The process

Following the decision of the City Council in the spring of 2010, to keep the swimming pool operating, it became apparent that a fund would need to be established as donations started to arrive from individuals and organizations concerned about the future of the swimming pool.

Partnering with West Central Initiative:

Knowing that it was important to set up a fund for the pool that would be a 501c3 to ensure that donations would be tax-deductible. (A 501c3 organization is one that is considered tax-exempt under the 501c3 section of the Internal Revenue Code. Organizations considered 501c3s are not-for-profit organizations, which have a charitable purpose.) Through West Central Initiative, the 501c3 criteria would be met.

When WCI was contacted, they met with the Pool committee to explain how they could help us set up committees and a component fund to manage the distribution or use of all donations. Partnering with WCI proved to be a valuable resource in helping to create the Parkers Prairie Public Swimming Pool Fund. With WCI guidance, an advisory committee of individuals interested in the future of the swimming pool was established to recommend appropriate uses of funds consistent with the objective of raising funds for that purpose. A purpose statement was drawn up with the determination that all the funds would be used for the purpose of the future of the pool.

The PPPSP committee considered what would be the best direction to take to have a facility that would meet the requirements for safety, as well as recreation, with consideration for health and lower maintenance costs.

With unsolicited funds from individuals as well as local organizations of $7,000, it was decided to grant $4,800 to the City of Parkers Prairie to have USAquatics do a consultation to determine what would be required to have a pool that would meet the government health and safety standards, ADA requirements, and lower maintenance costs.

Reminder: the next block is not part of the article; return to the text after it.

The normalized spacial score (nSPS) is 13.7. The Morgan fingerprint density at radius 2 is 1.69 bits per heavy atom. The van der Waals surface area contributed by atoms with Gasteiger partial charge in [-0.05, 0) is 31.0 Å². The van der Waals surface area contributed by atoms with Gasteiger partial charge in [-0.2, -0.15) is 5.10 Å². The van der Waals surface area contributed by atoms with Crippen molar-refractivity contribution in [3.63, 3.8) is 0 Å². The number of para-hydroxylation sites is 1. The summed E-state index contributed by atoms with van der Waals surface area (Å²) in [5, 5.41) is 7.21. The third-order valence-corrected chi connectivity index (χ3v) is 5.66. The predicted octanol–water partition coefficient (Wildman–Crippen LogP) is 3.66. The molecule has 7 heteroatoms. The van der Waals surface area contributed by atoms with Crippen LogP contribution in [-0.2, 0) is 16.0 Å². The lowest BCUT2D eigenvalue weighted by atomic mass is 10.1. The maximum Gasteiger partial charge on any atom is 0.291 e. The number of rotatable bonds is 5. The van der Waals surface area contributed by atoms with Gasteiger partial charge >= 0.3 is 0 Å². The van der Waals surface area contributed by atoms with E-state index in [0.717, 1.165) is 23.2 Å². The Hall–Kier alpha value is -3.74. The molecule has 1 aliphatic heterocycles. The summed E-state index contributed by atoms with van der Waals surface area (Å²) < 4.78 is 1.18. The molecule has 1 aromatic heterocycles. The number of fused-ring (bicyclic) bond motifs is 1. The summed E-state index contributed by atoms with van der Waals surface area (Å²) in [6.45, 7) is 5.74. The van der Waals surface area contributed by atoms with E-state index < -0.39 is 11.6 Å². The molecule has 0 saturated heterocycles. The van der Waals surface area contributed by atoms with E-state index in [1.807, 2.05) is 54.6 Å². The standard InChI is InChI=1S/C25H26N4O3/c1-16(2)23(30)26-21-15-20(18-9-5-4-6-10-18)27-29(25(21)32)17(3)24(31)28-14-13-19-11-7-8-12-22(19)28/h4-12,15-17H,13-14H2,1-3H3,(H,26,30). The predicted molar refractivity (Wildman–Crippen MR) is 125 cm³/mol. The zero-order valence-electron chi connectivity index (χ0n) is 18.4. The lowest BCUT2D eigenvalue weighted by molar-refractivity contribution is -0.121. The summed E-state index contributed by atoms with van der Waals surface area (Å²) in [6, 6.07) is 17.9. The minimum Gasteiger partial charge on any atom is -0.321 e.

Who is West Central Initiative?:

In the early1980s, Minnesota-based McKnight Foundation helped set up six Minnesota Initiative Foundations (MIFs) including WCI to help turn around the declines in farming and mining economies that were stripping rural communities of people, jobs and hope.

Through these initiatives, the foundation has helped strengthen the economy of West Central Minnesota communities. One of the initiatives of West Central was promoting philanthropy to help administer fundraising technical assistance to communities. WCI provides a wide range of services and funds that help people in the nine counties of Clay, Becker, Wilkin Otter Tail, Traverse, Grant, Douglas, Stevens, and Pope complete their plans to support worthy causes and make their communities better places to live.

PPP Swimming Pool 2014